By Georgia Kriz
For the first time in over a decade, the Board of the University of Sydney Union (USU) has rejected an application for a new student society.
The Brotherhood, Recreation and Outreach Society (BROSoc), held its Inaugural General Meeting in early September. During the meeting, BROSoc elected an executive and developed a constitution as part of its attempt to join the USU’s Clubs and Societies (C&S) program.
Subsequently, the C&S committee, two C&S staff members and the Director of Student Programs, approved BROSoc’s formation and granted them probationary status as a society.
At its monthly meeting, however, the Board voted against allowing BROSoc to formally join the C&S program, with many directors voicing concerns regarding the fledgling society’s arguably narrow focus on traditional masculinity.
BROSoc’s constitution states that the society’s main aim is to provide a safe space for men on campus and address mental health issues specific to men, through the establishment of a Men’s Shed.
The Men’s Shed is a not for profit mental health program for men and boys that has been broadly successful since it was founded in 2007.
At the monthly Board meeting, Queer Portfolio holder and USU Board Director Liam Carrigan argued that allowing the formation of BROSoc could cause “significant damage” to the queer community, especially amongst trans and genderqueer members.
Kate Bullen, Women’s Portfolio holder and Board Director, took a similar line, stating that BROSoc was “clearly not about breaking down gender roles”, and would be potentially exclusionary towards women.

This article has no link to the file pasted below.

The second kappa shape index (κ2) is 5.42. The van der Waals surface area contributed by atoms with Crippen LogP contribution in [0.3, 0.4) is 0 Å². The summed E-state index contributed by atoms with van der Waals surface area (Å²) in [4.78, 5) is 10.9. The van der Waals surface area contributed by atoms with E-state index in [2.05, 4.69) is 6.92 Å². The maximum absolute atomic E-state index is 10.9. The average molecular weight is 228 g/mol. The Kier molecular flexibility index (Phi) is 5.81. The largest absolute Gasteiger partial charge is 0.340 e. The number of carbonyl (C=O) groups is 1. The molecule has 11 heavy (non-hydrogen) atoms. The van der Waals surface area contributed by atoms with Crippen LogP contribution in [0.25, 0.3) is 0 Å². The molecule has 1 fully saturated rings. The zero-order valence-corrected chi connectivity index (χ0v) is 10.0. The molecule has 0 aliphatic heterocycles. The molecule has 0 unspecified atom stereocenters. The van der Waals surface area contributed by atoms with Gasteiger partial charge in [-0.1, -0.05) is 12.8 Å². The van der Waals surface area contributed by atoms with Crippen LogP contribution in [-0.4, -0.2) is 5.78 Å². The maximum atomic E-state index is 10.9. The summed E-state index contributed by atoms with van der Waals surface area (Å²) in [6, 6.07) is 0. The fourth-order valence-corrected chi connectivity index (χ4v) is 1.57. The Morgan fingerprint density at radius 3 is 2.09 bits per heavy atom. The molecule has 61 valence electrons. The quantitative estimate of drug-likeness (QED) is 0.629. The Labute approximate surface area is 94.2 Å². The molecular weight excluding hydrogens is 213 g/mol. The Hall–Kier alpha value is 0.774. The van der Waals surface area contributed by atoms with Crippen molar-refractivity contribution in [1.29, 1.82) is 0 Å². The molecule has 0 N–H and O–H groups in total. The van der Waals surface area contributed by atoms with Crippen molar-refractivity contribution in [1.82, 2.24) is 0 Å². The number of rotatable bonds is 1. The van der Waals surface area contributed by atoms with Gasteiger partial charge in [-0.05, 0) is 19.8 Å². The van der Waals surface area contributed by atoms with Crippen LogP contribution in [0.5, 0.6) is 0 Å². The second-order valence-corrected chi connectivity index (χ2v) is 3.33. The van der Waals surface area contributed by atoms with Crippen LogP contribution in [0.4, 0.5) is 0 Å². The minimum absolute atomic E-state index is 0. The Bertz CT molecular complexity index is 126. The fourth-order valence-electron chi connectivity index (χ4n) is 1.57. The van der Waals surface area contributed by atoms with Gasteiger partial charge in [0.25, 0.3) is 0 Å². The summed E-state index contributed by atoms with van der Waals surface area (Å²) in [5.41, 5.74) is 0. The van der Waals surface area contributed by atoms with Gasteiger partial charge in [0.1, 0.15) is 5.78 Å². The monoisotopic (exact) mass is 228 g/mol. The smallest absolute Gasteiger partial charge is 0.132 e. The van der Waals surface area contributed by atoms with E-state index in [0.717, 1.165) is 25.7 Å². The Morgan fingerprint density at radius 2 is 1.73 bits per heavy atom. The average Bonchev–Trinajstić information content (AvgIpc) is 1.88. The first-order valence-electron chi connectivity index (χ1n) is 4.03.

Board Director Liv Ronan expressed discomfort at potentially voting down BROSoc’s application, saying that the founders seemed “well-intentioned” and that she felt it was inappropriate to predict that they would automatically create an exclusive and unfriendly space.
Board Director Kate Denton dissented, arguing that the Board was wrongly characterising BROSoc as a “men’s rights club” rather than seeing it as an opportunity to meaningfully engage men on campus and help them with mental health problems.
After a lengthy discussion, all Directors present except for Ms Denton voted against allowing BROSoc to become a society. Directors Robby Magyar and Tim Matthews left the meeting before the vote was held.
A supplementary motion was passed, empowering Honorary Secretary Eve Radunz to consult with BROSoc’s founders in view of them redrafting their constitution and refining their aims to be explicitly non-exclusionary.
It was also suggested that the society should redevelop their constitution in close consultation with the Mental Health Awareness Society (MAHSoc).
The last time a similar dispute occurred was in 2012, when the anti-abortion group LifeChoice applied to join the C&S program.
The C&S committee rejected their application on the grounds that the club would contravene the Union’s constitutional commitment to building safe and inclusive spaces, and would undermine the work of existing Union structures that seek to fight gender discrimination.
The Board, however, led by then-President Astha Rajvanshi, voted to allow LifeChoice to become a society in spite of the C&S decision.
The vote was extremely close, with five Directors voting against and six voting in favour of allowing LifeChoice to become a society.